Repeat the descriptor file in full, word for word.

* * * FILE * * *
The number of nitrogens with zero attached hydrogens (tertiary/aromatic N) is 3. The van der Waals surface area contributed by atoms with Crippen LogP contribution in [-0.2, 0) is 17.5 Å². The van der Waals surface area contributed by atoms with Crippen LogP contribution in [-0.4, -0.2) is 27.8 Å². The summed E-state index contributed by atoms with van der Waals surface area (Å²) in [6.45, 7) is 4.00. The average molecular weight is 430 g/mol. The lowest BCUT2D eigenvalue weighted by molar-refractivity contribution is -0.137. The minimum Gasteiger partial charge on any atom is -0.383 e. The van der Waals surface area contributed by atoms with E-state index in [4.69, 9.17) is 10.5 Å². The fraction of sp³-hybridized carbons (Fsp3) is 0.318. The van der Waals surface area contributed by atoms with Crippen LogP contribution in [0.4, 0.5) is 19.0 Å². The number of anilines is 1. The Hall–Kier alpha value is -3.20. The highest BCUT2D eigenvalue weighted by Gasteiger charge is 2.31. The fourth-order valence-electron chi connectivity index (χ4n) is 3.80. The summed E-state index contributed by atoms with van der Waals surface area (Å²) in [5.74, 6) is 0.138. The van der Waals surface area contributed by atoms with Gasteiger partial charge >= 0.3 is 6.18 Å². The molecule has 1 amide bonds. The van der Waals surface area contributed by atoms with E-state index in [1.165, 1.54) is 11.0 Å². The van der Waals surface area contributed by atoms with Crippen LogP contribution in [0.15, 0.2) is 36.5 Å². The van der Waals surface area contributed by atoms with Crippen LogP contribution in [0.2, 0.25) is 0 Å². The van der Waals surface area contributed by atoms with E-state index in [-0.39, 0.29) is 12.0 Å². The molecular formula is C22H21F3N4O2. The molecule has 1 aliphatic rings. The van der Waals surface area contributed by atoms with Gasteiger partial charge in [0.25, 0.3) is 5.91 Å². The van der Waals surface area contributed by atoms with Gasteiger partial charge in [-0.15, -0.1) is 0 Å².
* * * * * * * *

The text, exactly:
The number of nitrogens with zero attached hydrogens (tertiary/aromatic N) is 3. The van der Waals surface area contributed by atoms with Crippen LogP contribution in [-0.2, 0) is 17.5 Å². The van der Waals surface area contributed by atoms with Crippen LogP contribution in [-0.4, -0.2) is 27.8 Å². The summed E-state index contributed by atoms with van der Waals surface area (Å²) in [6.45, 7) is 4.00. The average molecular weight is 430 g/mol. The lowest BCUT2D eigenvalue weighted by molar-refractivity contribution is -0.137. The minimum Gasteiger partial charge on any atom is -0.383 e. The van der Waals surface area contributed by atoms with E-state index in [4.69, 9.17) is 10.5 Å². The fraction of sp³-hybridized carbons (Fsp3) is 0.318. The van der Waals surface area contributed by atoms with Crippen LogP contribution in [0.4, 0.5) is 19.0 Å². The number of anilines is 1. The Hall–Kier alpha value is -3.20. The highest BCUT2D eigenvalue weighted by Gasteiger charge is 2.31. The fourth-order valence-electron chi connectivity index (χ4n) is 3.80. The summed E-state index contributed by atoms with van der Waals surface area (Å²) in [5.74, 6) is 0.138. The van der Waals surface area contributed by atoms with Gasteiger partial charge >= 0.3 is 6.18 Å². The molecule has 1 amide bonds. The van der Waals surface area contributed by atoms with E-state index in [1.165, 1.54) is 11.0 Å². The van der Waals surface area contributed by atoms with Crippen LogP contribution in [0.15, 0.2) is 36.5 Å². The van der Waals surface area contributed by atoms with Crippen LogP contribution in [0.2, 0.25) is 0 Å². The van der Waals surface area contributed by atoms with E-state index in [-0.39, 0.29) is 12.0 Å². The molecular formula is C22H21F3N4O2. The molecule has 1 aliphatic rings. The van der Waals surface area contributed by atoms with Gasteiger partial charge in [0.25, 0.3) is 5.91 Å². The van der Waals surface area contributed by atoms with Gasteiger partial charge in [-0.15, -0.1) is 0 Å².